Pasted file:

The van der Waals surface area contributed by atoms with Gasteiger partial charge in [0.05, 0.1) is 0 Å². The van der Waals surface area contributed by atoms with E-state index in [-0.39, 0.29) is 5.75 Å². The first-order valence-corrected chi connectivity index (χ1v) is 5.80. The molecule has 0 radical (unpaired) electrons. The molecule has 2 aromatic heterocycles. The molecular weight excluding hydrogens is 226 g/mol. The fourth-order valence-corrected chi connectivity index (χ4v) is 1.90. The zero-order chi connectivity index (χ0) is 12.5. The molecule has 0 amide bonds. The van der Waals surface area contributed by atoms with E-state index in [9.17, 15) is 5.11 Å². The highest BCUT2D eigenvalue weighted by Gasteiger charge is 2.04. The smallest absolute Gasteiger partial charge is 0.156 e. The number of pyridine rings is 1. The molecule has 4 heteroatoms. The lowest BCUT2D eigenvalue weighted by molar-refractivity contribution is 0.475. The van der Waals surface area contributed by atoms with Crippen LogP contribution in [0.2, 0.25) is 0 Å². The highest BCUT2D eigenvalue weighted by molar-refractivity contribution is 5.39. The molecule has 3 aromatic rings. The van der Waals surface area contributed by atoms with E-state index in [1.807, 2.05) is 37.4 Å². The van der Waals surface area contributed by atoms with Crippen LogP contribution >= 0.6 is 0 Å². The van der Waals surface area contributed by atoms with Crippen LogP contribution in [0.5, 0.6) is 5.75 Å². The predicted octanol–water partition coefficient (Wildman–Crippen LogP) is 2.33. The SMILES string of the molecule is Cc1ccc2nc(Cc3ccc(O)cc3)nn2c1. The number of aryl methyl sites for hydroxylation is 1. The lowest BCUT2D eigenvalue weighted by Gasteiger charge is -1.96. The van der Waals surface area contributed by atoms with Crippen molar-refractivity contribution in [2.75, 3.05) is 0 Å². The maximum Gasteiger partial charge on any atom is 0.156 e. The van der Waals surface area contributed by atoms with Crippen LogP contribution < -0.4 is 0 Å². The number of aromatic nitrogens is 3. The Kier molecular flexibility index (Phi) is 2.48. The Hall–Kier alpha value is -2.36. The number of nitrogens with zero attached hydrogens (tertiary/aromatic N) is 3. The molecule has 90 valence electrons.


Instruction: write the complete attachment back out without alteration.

The van der Waals surface area contributed by atoms with Gasteiger partial charge in [0.05, 0.1) is 0 Å². The van der Waals surface area contributed by atoms with E-state index in [-0.39, 0.29) is 5.75 Å². The first-order valence-corrected chi connectivity index (χ1v) is 5.80. The molecule has 0 radical (unpaired) electrons. The molecule has 2 aromatic heterocycles. The molecular weight excluding hydrogens is 226 g/mol. The fourth-order valence-corrected chi connectivity index (χ4v) is 1.90. The zero-order chi connectivity index (χ0) is 12.5. The molecule has 0 amide bonds. The van der Waals surface area contributed by atoms with E-state index in [9.17, 15) is 5.11 Å². The highest BCUT2D eigenvalue weighted by Gasteiger charge is 2.04. The smallest absolute Gasteiger partial charge is 0.156 e. The number of pyridine rings is 1. The molecule has 4 heteroatoms. The lowest BCUT2D eigenvalue weighted by molar-refractivity contribution is 0.475. The van der Waals surface area contributed by atoms with Crippen LogP contribution in [0.2, 0.25) is 0 Å². The highest BCUT2D eigenvalue weighted by molar-refractivity contribution is 5.39. The molecule has 3 aromatic rings. The van der Waals surface area contributed by atoms with E-state index in [1.807, 2.05) is 37.4 Å². The van der Waals surface area contributed by atoms with Crippen LogP contribution >= 0.6 is 0 Å². The van der Waals surface area contributed by atoms with Crippen LogP contribution in [0.5, 0.6) is 5.75 Å². The predicted octanol–water partition coefficient (Wildman–Crippen LogP) is 2.33. The SMILES string of the molecule is Cc1ccc2nc(Cc3ccc(O)cc3)nn2c1. The number of aryl methyl sites for hydroxylation is 1. The lowest BCUT2D eigenvalue weighted by Gasteiger charge is -1.96. The van der Waals surface area contributed by atoms with Crippen molar-refractivity contribution in [2.75, 3.05) is 0 Å². The maximum Gasteiger partial charge on any atom is 0.156 e. The van der Waals surface area contributed by atoms with Crippen LogP contribution < -0.4 is 0 Å². The number of aromatic nitrogens is 3. The Kier molecular flexibility index (Phi) is 2.48. The Hall–Kier alpha value is -2.36. The number of nitrogens with zero attached hydrogens (tertiary/aromatic N) is 3. The molecule has 90 valence electrons.